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Fundamentalism I: Law From the Clerk Who Won’t Work

NBC News reported not long ago, with video, from Rowan County, Kentucky, where the county clerk would not work. On her release from jail for contempt of court, a billboard met the clerk who won’t work:

Dear Kim Davis, the fact that you can't sell your daughter for three goats and a cow means we've already redefined marriage.

The message was paid for by a nonprofit called Planting Peace, and for Christians who read their book; it carries a serious theological message. The only places in the Bible that contain full-throated denunciations of homosexual conduct are in the letters of St. Paul (Romans 1:26-27, 1 Corinthians 6:9-10, 1 Timothy 1:9-10), who also did not like sex practiced by married heterosexuals (1 Corinthians 7: 1, 7:6-9) and the Old Testament, where homosexual conduct was an “abomination” just like eating oysters (Leviticus 11:9-12) or wearing fabrics containing more than one cloth (Leviticus 19:19 and Deuteronomy 22:11).

Exodus 21 contains the rules for selling your daughter into slavery and purports to regulate the beatings slaves receive.

Confronted by this silliness, the “scholars” among fundamentalists claim that some of these rules only apply to Jews and that they must be understood in historical context. That is, they indulge the exact sort of exegesis they scorn when mainstream Christian theologians do it.

Christian fundamentalists also scorn Muslim fundamentalists. The defining characteristic of fundamentalism is that holy text is inerrant and to be interpreted literally. So, for a fundamentalist minority of Muslims, the Holy Quran says women can’t drive cars and justice involves maiming and killing.

Lawyers have fundamentalists as well, who claim that the U.S. Constitution will answer all questions easily by reference to the “plain language” or, at most, “original intent.” When these interpretive tools point to absurd results, of course, the legal fundamentalists skip down the yellow brick road of exegesis.

Fundamentalist Justice Antonin Scalia calls it the difference between the Constitution as “living” or as “dead,” and Scalia is convinced that the document is dead and it died at the moment of ratification, that point at which it meant all it can ever mean.

Postmodern scholars are the worst nightmare of fundamentalists, since they hold that the meaning of a writing is always a “contested discourse” and is not something knowable in an objective sense even by the author. For them, the problem is finding consensus among the stakeholders about meaning rather than putting meaning back together like the pieces of tablet carried in the Ark of the Covenant.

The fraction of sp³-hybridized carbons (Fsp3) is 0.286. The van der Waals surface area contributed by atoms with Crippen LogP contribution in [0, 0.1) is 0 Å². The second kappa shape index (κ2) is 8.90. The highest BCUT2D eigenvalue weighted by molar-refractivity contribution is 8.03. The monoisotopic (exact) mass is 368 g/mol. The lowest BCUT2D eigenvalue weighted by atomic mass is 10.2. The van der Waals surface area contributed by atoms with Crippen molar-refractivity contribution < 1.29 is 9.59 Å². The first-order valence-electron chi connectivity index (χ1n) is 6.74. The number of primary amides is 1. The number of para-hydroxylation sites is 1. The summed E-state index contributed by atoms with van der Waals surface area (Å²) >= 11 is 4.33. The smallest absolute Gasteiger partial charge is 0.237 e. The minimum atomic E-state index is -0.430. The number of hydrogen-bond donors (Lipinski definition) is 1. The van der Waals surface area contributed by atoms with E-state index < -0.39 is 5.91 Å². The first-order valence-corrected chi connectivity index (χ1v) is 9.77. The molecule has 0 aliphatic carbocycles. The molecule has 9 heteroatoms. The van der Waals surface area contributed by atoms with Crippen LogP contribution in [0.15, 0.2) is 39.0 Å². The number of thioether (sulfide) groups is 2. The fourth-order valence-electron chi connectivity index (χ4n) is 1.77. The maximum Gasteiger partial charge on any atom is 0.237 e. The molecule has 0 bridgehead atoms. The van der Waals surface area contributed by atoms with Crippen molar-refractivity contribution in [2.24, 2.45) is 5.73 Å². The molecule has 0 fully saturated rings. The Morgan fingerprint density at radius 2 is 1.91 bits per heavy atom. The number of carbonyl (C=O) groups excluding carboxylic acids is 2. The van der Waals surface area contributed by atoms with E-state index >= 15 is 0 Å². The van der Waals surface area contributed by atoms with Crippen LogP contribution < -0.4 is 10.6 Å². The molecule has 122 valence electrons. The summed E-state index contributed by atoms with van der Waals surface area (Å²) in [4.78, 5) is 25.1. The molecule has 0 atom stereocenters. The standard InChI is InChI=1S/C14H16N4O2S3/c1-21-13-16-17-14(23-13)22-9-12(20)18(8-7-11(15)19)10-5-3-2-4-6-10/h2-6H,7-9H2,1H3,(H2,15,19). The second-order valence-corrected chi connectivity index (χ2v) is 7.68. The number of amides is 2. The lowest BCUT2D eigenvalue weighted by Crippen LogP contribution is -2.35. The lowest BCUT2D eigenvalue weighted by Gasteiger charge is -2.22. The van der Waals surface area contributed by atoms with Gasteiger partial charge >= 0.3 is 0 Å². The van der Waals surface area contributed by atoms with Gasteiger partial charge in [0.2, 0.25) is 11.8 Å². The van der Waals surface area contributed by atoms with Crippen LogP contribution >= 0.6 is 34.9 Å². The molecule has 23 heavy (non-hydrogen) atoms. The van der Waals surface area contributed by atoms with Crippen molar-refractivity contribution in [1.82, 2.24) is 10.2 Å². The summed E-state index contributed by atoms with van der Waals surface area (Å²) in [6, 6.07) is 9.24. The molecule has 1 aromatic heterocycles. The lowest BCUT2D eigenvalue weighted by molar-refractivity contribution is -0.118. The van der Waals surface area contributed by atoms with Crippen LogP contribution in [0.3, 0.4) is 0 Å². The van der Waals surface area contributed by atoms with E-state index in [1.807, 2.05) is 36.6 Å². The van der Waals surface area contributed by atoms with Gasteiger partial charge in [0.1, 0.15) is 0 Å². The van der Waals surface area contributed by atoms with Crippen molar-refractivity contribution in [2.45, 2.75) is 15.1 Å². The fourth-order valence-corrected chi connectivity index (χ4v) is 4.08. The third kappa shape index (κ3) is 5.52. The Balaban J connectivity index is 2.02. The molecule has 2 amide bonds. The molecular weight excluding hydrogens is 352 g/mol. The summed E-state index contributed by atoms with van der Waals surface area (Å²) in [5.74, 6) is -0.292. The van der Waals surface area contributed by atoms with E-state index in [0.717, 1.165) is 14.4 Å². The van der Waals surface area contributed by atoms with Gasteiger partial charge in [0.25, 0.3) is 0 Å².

Allowing for the tricks memory plays, the author can know, at most, what she intended. I’ve been edited by some very good people and one thing an excellent editor accomplishes for me is to show me where I did not say exactly what I intended. It happens often enough that I would put it in an editor’s job description to know the text better than the person who produced it.

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There are many theories of interpreting text, but none of the useful ones make the claim that all text has an objectively knowable meaning. It’s also worth a notice that language changes in major ways over time, rendering what was obvious at first publication problematic.

When interpreting text, context is everything. Most fundamentalists read “eye for an eye” as a plea to justify cruelty when, in historical context, it was a plea to justify lenity. When a document is dead, historical context does not matter.

Fundamentalists in religion or in law make the claim that if you allow the exegesis camel to get its nose in the tent, there will be no fixed principles. Text will mean whatever the learned say it means and that will shift power from doers to scholars.

It is no accident that the “Arab street” is in love with fundamentalist Islam. It is no accident that fundamentalist Christianity is centered in the states of the Confederacy, the lowest education states in the U.S.

Fundamentalism’s primary attraction is simplicity, achieved under a burning light of truth that renders everything in stark black and white. Fundamentalism is the apotheosis of populist ideology.

The legal fundamentalists fear a phantom, because no judge will quarrel with fidelity to the law as a first principle. Where we differ is in how to determine what the law is. If that were not a valid question, there would over 200 years after the Constitution was ratified be no business for the Supreme Court but construing federal law and hearing cases of original jurisdiction. How long should it take to decide the eternal, unchangeable meaning of 4,543 words?

The religious fundamentalists fear a different phantom. Without clear divine commands, human beings can’t tell right from wrong. Fundamentalism is the fruit of a populist revolt against a literate priesthood, working in Latin, as the only arbiter of divine will.

That can’t be correct, the populist argument goes, because it’s not fair to consign an individual to burn in hell for all eternity for violation of rules that individual can’t know without taking the word of a scholar.

My discussion of fundamentalist religion continues in part II, but for now the clerk who won’t work, if she aspires to teach people about the Bible, ought to remember the patriarchal structure of the Abrahamic faiths and attend to 1 Timothy 2:12.

Steve Russell, Cherokee Nation of Oklahoma, is a Texas trial court judge by assignment and associate professor emeritus of criminal justice at Indiana University-Bloomington. He lives in Georgetown, Texas.